The Los Angeles County Museum of Art has at last completed its largest exhibition of Islamic art. The exhibit, “Gifts of the Sultan: The Arts of Giving at the Islamic Courts” is now on display. The only problem being that it is 8,000 miles away from Los Angeles in Doha, the capital of Qatar.
In 2010, Russia placed a ban on all art and artifact loans to American museums in response to an American federal court ruling that Russia must return the Schneerson Library to Chabad, a Jewish religious movement established during the 18th century in Russia. Russian authorizes were unsatisfied with law concerning the safeguard of foreign art loans from seizure and created a separate treaty with the U.S. covering the exchanges of cultural property. This boycott prevented the full vision of the Islamic art exhibit to be shown in the U.S.
In spite of the Russian ban, the L.A. and Houston exhibits still housed over 200 works. According to Linda Komaroff, the curator of Islamic art, “A lot of glitzy objects” were on view in L.A. despite the Russian boycott, Komaroff said, but “this was the extra bling – the jewel-encrusted saddle and stirrups, and all kinds of other courtly paraphernalia, and they’re just spectacular looking. It’s an array that added another layer of meaning. It was exciting for me to see it, but I wish it was in the exhibition here.”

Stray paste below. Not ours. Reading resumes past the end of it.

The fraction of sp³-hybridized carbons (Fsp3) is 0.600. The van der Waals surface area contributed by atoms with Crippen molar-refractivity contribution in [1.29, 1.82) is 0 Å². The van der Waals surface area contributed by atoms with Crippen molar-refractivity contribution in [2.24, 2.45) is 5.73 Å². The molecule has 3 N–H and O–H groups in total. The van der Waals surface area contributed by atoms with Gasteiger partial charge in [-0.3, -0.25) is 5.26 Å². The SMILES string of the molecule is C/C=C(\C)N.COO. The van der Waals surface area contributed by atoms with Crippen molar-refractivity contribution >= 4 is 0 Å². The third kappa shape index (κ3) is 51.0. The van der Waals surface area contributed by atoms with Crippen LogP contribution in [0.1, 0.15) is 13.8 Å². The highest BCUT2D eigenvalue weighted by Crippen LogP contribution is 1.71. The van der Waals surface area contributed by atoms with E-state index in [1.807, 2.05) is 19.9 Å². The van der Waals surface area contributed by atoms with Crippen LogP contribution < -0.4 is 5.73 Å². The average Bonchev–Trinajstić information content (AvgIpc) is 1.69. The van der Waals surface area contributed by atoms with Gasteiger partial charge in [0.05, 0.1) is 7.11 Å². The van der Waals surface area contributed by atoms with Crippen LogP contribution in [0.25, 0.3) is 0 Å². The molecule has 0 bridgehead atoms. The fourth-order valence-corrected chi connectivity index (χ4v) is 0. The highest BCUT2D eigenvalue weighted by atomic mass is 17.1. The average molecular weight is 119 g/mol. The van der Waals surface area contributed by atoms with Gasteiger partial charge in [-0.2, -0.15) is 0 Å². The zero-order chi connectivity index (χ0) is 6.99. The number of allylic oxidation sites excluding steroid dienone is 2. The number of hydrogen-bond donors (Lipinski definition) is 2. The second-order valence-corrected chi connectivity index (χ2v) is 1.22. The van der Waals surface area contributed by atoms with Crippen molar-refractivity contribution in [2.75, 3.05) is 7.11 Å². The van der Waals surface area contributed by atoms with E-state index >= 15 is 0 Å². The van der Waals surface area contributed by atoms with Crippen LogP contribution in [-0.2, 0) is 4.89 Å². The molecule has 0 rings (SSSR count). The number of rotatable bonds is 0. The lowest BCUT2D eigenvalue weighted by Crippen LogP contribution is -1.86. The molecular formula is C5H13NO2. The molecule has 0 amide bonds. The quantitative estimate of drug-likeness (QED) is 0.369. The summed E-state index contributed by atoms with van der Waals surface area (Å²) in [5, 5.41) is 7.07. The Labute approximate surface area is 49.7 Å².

Read LACMA’s vision is realized in Qatar; Russia bans loans of art to U.S. on the Sacramento Bee.
Thanks to Kristina Bauer for her assistance with this post.